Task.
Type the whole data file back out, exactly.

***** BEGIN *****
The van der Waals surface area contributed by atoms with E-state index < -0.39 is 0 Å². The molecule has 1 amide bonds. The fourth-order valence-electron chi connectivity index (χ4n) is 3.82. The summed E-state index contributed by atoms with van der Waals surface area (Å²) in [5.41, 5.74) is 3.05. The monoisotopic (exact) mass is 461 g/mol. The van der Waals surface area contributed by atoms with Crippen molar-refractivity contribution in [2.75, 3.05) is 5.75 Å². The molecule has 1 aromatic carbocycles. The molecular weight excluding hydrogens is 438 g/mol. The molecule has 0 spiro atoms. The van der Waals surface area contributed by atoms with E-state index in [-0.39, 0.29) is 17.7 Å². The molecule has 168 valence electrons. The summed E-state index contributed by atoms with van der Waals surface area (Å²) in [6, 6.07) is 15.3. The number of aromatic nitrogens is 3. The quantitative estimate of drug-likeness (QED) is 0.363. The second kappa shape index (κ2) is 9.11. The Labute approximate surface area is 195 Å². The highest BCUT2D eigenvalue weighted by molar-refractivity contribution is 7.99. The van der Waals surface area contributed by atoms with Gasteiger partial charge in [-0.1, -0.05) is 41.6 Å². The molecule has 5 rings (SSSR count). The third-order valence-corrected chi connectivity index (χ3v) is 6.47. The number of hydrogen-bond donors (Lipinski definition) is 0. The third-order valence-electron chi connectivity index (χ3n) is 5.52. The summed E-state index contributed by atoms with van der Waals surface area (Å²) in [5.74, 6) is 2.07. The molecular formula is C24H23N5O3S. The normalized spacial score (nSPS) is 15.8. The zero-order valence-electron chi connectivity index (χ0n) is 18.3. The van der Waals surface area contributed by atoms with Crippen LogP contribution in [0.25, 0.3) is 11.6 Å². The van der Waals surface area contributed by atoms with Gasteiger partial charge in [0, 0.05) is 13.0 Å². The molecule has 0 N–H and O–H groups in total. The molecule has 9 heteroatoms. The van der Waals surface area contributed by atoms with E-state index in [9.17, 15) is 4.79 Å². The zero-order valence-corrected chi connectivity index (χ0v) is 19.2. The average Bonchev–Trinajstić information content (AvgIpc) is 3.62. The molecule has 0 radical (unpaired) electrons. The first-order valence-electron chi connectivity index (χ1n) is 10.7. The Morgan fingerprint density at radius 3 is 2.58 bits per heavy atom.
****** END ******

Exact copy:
The van der Waals surface area contributed by atoms with E-state index < -0.39 is 0 Å². The molecule has 1 amide bonds. The fourth-order valence-electron chi connectivity index (χ4n) is 3.82. The summed E-state index contributed by atoms with van der Waals surface area (Å²) in [5.41, 5.74) is 3.05. The monoisotopic (exact) mass is 461 g/mol. The van der Waals surface area contributed by atoms with Crippen molar-refractivity contribution in [2.75, 3.05) is 5.75 Å². The molecule has 1 aromatic carbocycles. The molecular weight excluding hydrogens is 438 g/mol. The molecule has 0 spiro atoms. The van der Waals surface area contributed by atoms with E-state index in [-0.39, 0.29) is 17.7 Å². The molecule has 168 valence electrons. The summed E-state index contributed by atoms with van der Waals surface area (Å²) in [6, 6.07) is 15.3. The number of aromatic nitrogens is 3. The quantitative estimate of drug-likeness (QED) is 0.363. The second kappa shape index (κ2) is 9.11. The Labute approximate surface area is 195 Å². The highest BCUT2D eigenvalue weighted by molar-refractivity contribution is 7.99. The van der Waals surface area contributed by atoms with Gasteiger partial charge in [-0.1, -0.05) is 41.6 Å². The molecule has 5 rings (SSSR count). The third-order valence-corrected chi connectivity index (χ3v) is 6.47. The number of hydrogen-bond donors (Lipinski definition) is 0. The third-order valence-electron chi connectivity index (χ3n) is 5.52. The summed E-state index contributed by atoms with van der Waals surface area (Å²) in [5.74, 6) is 2.07. The molecular formula is C24H23N5O3S. The normalized spacial score (nSPS) is 15.8. The zero-order valence-electron chi connectivity index (χ0n) is 18.3. The van der Waals surface area contributed by atoms with Crippen LogP contribution in [0.25, 0.3) is 11.6 Å². The van der Waals surface area contributed by atoms with Gasteiger partial charge in [0, 0.05) is 13.0 Å². The molecule has 0 N–H and O–H groups in total. The molecule has 9 heteroatoms. The van der Waals surface area contributed by atoms with E-state index in [9.17, 15) is 4.79 Å². The zero-order valence-corrected chi connectivity index (χ0v) is 19.2. The average Bonchev–Trinajstić information content (AvgIpc) is 3.62. The molecule has 0 radical (unpaired) electrons. The first-order valence-electron chi connectivity index (χ1n) is 10.7. The Morgan fingerprint density at radius 3 is 2.58 bits per heavy atom.